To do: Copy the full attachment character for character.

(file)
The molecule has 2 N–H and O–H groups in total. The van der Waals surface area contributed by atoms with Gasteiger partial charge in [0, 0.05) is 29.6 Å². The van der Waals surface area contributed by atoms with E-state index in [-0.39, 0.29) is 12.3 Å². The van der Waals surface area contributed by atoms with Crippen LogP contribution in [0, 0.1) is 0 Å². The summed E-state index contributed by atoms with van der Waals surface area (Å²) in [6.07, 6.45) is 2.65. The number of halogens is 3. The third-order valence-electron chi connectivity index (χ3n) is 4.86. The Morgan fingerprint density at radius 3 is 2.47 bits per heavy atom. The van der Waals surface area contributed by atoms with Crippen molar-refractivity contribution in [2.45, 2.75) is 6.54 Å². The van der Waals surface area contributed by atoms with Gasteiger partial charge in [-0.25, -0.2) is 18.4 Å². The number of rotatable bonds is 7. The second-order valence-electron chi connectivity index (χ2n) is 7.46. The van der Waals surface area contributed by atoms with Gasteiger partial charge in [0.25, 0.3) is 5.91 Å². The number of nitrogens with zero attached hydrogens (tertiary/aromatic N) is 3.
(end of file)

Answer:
The molecule has 2 N–H and O–H groups in total. The van der Waals surface area contributed by atoms with Gasteiger partial charge in [0, 0.05) is 29.6 Å². The van der Waals surface area contributed by atoms with E-state index in [-0.39, 0.29) is 12.3 Å². The van der Waals surface area contributed by atoms with Crippen LogP contribution in [0, 0.1) is 0 Å². The summed E-state index contributed by atoms with van der Waals surface area (Å²) in [6.07, 6.45) is 2.65. The number of halogens is 3. The third-order valence-electron chi connectivity index (χ3n) is 4.86. The Morgan fingerprint density at radius 3 is 2.47 bits per heavy atom. The van der Waals surface area contributed by atoms with Crippen molar-refractivity contribution in [2.45, 2.75) is 6.54 Å². The van der Waals surface area contributed by atoms with Gasteiger partial charge in [-0.25, -0.2) is 18.4 Å². The number of rotatable bonds is 7. The second-order valence-electron chi connectivity index (χ2n) is 7.46. The van der Waals surface area contributed by atoms with Gasteiger partial charge in [0.25, 0.3) is 5.91 Å². The number of nitrogens with zero attached hydrogens (tertiary/aromatic N) is 3.